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Published September 28, 2010, 10:12 AM

Hay and harvest drags on

TOWNER, N.D. — I had to use ether to start my rake tractor the other day. It made me wonder what happened to the old-fashioned idea of making hay when it’s 100 degrees and sunny.

By: Ryan Taylor, Special to Agweek

TOWNER, N.D. — I had to use ether to start my rake tractor the other day. It made me wonder what happened to the old-fashioned idea of making hay when it’s 100 degrees and sunny.

The misery of trying to hay and harvest in a balmy 45 degrees with 75 percent humidity has a lot of company this fall, and, although misery loves company, I’d rather be done with it all.

We froze hard last week — the ice-in-the-water-tank at daybreak kind of hard. Made me think I might need to start blending in some No. 1 diesel or fuel conditioner in my mowing tractors as I go forward. A fella should be able to finish haying on No. 2 fuel, you’d think.

The night we froze, I was driving to a pasture at midnight to wrap insulation around the brass pump cylinder on a windmill we use to water some cattle. I knew we were heading for a frost when I could almost do that job by the light of the stars.

I suppose that’s a Northern thing when you look up at a night sky so clear you can see every star and, rather than gaze at its beauty, you run around looking for pumps that aren’t drained, hoses that might burst and pressure washers that need to come inside where it’s warm.

Clouds mean insulation for the earth at night, and without them, the mercury doesn’t have much to stop its freefall.

Our meadow hay that’s been too wet to put up all summer is now too wet and frozen. The quality is far from premium now, but we’re going to keep the mowers attached, wait for a dry spell and get what we can until the grass boards on the end of the cutter bar start ridging up snow.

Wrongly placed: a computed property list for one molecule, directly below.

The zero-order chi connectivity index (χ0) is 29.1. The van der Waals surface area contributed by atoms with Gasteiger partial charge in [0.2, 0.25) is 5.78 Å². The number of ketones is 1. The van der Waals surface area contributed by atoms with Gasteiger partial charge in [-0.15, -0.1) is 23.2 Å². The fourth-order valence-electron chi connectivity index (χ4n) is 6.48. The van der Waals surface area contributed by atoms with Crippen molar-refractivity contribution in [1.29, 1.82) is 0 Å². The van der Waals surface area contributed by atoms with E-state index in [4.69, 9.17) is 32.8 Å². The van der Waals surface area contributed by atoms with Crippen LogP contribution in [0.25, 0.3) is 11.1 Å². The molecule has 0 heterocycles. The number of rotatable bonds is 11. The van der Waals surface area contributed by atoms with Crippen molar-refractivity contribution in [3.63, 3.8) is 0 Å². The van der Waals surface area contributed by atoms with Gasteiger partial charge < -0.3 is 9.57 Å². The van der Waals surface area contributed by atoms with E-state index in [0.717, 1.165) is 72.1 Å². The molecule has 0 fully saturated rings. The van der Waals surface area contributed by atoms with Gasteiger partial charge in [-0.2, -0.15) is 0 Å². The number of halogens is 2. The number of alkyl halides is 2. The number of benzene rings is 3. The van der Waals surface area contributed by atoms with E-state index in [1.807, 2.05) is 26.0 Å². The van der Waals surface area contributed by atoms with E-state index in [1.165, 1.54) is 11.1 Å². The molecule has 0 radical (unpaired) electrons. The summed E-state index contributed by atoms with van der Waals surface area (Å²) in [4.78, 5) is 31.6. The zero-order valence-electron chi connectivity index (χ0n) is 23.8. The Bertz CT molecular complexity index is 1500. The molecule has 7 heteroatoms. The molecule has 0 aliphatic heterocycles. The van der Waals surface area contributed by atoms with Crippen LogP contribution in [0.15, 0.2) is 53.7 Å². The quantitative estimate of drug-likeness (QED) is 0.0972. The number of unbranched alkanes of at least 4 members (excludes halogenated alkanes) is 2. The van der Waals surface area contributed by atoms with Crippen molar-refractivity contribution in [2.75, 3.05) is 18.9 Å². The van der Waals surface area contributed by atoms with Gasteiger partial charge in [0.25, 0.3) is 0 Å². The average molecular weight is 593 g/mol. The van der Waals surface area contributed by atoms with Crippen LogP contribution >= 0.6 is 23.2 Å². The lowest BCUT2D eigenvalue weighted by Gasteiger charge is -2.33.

A matter of perspective

Frozen meadow hay doesn’t have the protein or energy that it did before it froze, but Dad had a theory on the quality of frozen hay. If someone asked him if frozen hay was any good, he’d say, “well, it depends.”

If everything went good and you got all your hay up before the first hard frost, then, most certainly, frozen hay wasn’t worth a hoot. Hardly worth putting it in front of the cows.

But, he’d say, if things got late and you had to put up some of your hay after it froze and that’s all you had to feed, well then that frozen hay wasn’t so bad after all. It’s all a matter of perspective.

Or, as another rancher told me, the frozen hay should be just as good as the grass we’ve all got our cows grazing on out in the pasture after the frost. You don’t see anyone hustling the cowherds home after the frost to start feeding them alfalfa because that darn frozen grass isn’t any good.

I don’t know if I have any feel good theories for the farmers who still have small grains standing out in the field though.

If it’s any consolation, they won’t be the only ones fighting Father Time and Mother Nature to get everything done before the snow flies.

And if you hear the hum of a generator out in the hayfields, it’s just guys like me plugging in the block heaters on our haying tractors to save on the starting fluid.

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